Why Everyone is Usually Wrong About Almost Everything

Here’s the bottom line: the nuances of a subject usually contain the true essence of that something, but there are no shortcuts when it comes to experiencing the truth.

What do I mean? Well, here’s an example . . . .

One of my favorite books is Benjamin Huff’s The Tao of Pooh, a tiny page turner that contains boundless wisdom on how to heal from trauma, how to deal with difficult people, how to overcome adversity, to name but a few topics. I’ve come to trust and appreciate Benjamin; I listen to what he has to say.

In the book, he shares the story of The Vinegar Tasters, and old Chinese proverb about Confucius, Buddha, and Lao-tse. The story itself is not important for our purposes, but suffice it to say, Benjamin confidently proclaims the following about Buddhism:

“To Buddha . . . life on earth was bitter, filled with attachments and desires that led to suffering. The world was seen as a setter of traps, a generator of illusions, a revolving wheel of pain for all creatures. . . . [T]he devout Buddhist often saw the way to Nirvana interrupted . . . by the bitter wind of everyday existence.”

“The Tao of Pooh,” by Benjamin Huff.

I’ve read this passage countless times, and I came to believe that Buddhism was inherently pessimistic, that it taught detachment and aloofness.

Little did I know.

Through a series of callings and coincidences, I found myself hungry to read original Buddhist texts, and after a few years of study, I can say with confidence that I understand a fair bit about the essence of Buddhism. Benjamin was wrong; Buddhism is not pessimistic, and it does not preach detachment or aloofness.

The prolific Buddhist monk and teacher, Thich Nhat Hanh, wisely taught:

“Some say that suffering is only an illusion or that to live wisely we have to ‘transcend’ both suffering and joy. I say the opposite. The way to suffer well and be happy is to stay in touch with what is actually going on; in doing so, you will gain liberating insights into the true nature of suffering and of joy.”

“No Mud No Lotus,” by Thich Nhat Hanh

Benjamin is not a Buddhist, yet he spoke authoritatively about Buddhism. He was wrong, and yet I believed him. In fact, I think most people are usually wrong about everything. It was not until I took the time and energy to discover Buddhism for myself that I uncovered the nuances of the tradition and discerned the true nature of those powerful teachings.

I had to listen to Buddhists, I had to listen without judgment, without fear, with an open heart, and in so doing, I was able to see the truth.

Again, the nuances of a subject usually contain the true essence of that something, but there are no shortcuts when it comes to experiencing the truth. That is why we’re usually wrong about most things, because we haven’t looked deeply, without judgment, at those we do not understand.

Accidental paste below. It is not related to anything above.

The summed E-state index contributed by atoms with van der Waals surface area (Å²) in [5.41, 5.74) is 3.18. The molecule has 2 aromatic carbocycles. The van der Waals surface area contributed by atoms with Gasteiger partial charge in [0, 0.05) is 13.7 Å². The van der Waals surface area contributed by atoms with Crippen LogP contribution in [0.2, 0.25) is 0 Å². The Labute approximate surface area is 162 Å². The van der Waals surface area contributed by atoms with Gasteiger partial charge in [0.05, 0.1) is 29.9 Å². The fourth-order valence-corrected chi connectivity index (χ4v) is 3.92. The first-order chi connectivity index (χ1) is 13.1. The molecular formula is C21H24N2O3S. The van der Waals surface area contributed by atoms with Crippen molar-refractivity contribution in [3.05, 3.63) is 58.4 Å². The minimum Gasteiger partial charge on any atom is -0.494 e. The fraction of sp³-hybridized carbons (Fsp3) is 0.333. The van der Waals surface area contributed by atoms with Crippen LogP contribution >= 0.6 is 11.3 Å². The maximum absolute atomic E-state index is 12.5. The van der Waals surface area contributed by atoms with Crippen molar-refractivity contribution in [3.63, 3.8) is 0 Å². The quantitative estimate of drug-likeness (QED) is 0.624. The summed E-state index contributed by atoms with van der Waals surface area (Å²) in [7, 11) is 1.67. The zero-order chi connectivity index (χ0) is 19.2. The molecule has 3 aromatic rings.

Life is hectic and we are all too busy. We listen to those we trust and we may come to believe what they tell us. But I am here to remind you that there are no shortcuts when it comes to experiencing the truth, and some subjects are simply too important to be ignored.

What do we really know about Islam? What does it mean to believe in reincarnation? Why did your neighbor vote for that candidate? Does Neil deGrasse Tyson have something to teach the faithful?

And what of us, Catholics? I’ve encountered many many people who harbor misguided and negative perceptions of Catholics. They say that Catholics are judgmental, that we worship Mary, that we hate people who disagree with us. Are they right? Is that who we are?

If we want others to take the time to discover the nuances of our tradition–to see our light, our goodness–then we must make the time to appreciate their traditions too. As Catholics, I believe it is okay to learn about, and even learn from, other cultures, religions, and perspectives, while still following the Good News.

“Traditional religious practices are important: they allow us to share with others the communal experience of adoration and prayer. But we must never forget that spiritual experience is above all a practical experience of love. And with love, there are no rules.”

“By the River Piedra I Sat Down and Wept,” by Paulo Coelho

If we have love in our hearts, then we will have the strength to listen–without judgment–to others, and in so doing, create stronger bonds of fellowship and camaraderie in our communities.

We can work for peace right now, and we can start to learn something about someone different from us today.

And in that way, maybe we can stop being wrong about almost everything.

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